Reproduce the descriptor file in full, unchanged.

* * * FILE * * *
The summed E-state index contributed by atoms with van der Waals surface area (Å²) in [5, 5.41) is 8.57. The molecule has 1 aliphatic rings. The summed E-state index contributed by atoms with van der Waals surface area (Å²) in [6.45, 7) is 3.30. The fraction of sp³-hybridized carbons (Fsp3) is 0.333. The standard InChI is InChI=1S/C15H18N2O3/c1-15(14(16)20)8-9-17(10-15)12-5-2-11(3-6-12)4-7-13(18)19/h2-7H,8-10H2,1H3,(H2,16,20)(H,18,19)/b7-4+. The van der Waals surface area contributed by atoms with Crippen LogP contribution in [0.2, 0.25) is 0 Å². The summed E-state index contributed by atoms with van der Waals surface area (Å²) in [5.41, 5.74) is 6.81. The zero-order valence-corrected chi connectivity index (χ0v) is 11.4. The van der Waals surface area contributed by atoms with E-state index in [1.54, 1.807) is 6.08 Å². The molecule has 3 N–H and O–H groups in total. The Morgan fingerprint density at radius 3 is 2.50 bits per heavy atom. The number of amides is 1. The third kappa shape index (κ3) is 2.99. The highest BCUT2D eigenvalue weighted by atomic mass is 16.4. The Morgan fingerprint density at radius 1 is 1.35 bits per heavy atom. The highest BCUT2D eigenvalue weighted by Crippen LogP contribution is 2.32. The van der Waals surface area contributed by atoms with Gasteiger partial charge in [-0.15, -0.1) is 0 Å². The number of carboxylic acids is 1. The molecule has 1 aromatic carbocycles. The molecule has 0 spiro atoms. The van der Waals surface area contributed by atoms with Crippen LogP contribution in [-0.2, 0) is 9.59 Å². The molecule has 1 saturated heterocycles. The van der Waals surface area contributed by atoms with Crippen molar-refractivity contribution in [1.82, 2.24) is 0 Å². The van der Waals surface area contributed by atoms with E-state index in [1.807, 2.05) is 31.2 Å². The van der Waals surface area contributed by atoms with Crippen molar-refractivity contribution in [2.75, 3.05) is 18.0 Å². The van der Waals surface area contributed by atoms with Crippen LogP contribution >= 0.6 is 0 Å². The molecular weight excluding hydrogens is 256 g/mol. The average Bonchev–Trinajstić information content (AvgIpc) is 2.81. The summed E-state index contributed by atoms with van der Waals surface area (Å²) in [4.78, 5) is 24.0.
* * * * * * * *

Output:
The summed E-state index contributed by atoms with van der Waals surface area (Å²) in [5, 5.41) is 8.57. The molecule has 1 aliphatic rings. The summed E-state index contributed by atoms with van der Waals surface area (Å²) in [6.45, 7) is 3.30. The fraction of sp³-hybridized carbons (Fsp3) is 0.333. The standard InChI is InChI=1S/C15H18N2O3/c1-15(14(16)20)8-9-17(10-15)12-5-2-11(3-6-12)4-7-13(18)19/h2-7H,8-10H2,1H3,(H2,16,20)(H,18,19)/b7-4+. The van der Waals surface area contributed by atoms with Crippen LogP contribution in [0.2, 0.25) is 0 Å². The summed E-state index contributed by atoms with van der Waals surface area (Å²) in [5.41, 5.74) is 6.81. The zero-order valence-corrected chi connectivity index (χ0v) is 11.4. The van der Waals surface area contributed by atoms with E-state index in [1.54, 1.807) is 6.08 Å². The molecule has 3 N–H and O–H groups in total. The Morgan fingerprint density at radius 3 is 2.50 bits per heavy atom. The number of amides is 1. The third kappa shape index (κ3) is 2.99. The highest BCUT2D eigenvalue weighted by atomic mass is 16.4. The Morgan fingerprint density at radius 1 is 1.35 bits per heavy atom. The highest BCUT2D eigenvalue weighted by Crippen LogP contribution is 2.32. The van der Waals surface area contributed by atoms with Gasteiger partial charge in [-0.15, -0.1) is 0 Å². The number of carboxylic acids is 1. The molecule has 1 aromatic carbocycles. The molecule has 0 spiro atoms. The van der Waals surface area contributed by atoms with Crippen LogP contribution in [-0.2, 0) is 9.59 Å². The molecule has 1 saturated heterocycles. The van der Waals surface area contributed by atoms with Crippen molar-refractivity contribution in [1.82, 2.24) is 0 Å². The van der Waals surface area contributed by atoms with E-state index in [1.807, 2.05) is 31.2 Å². The van der Waals surface area contributed by atoms with Crippen molar-refractivity contribution in [2.75, 3.05) is 18.0 Å². The van der Waals surface area contributed by atoms with Crippen LogP contribution >= 0.6 is 0 Å². The molecular weight excluding hydrogens is 256 g/mol. The average Bonchev–Trinajstić information content (AvgIpc) is 2.81. The summed E-state index contributed by atoms with van der Waals surface area (Å²) in [4.78, 5) is 24.0.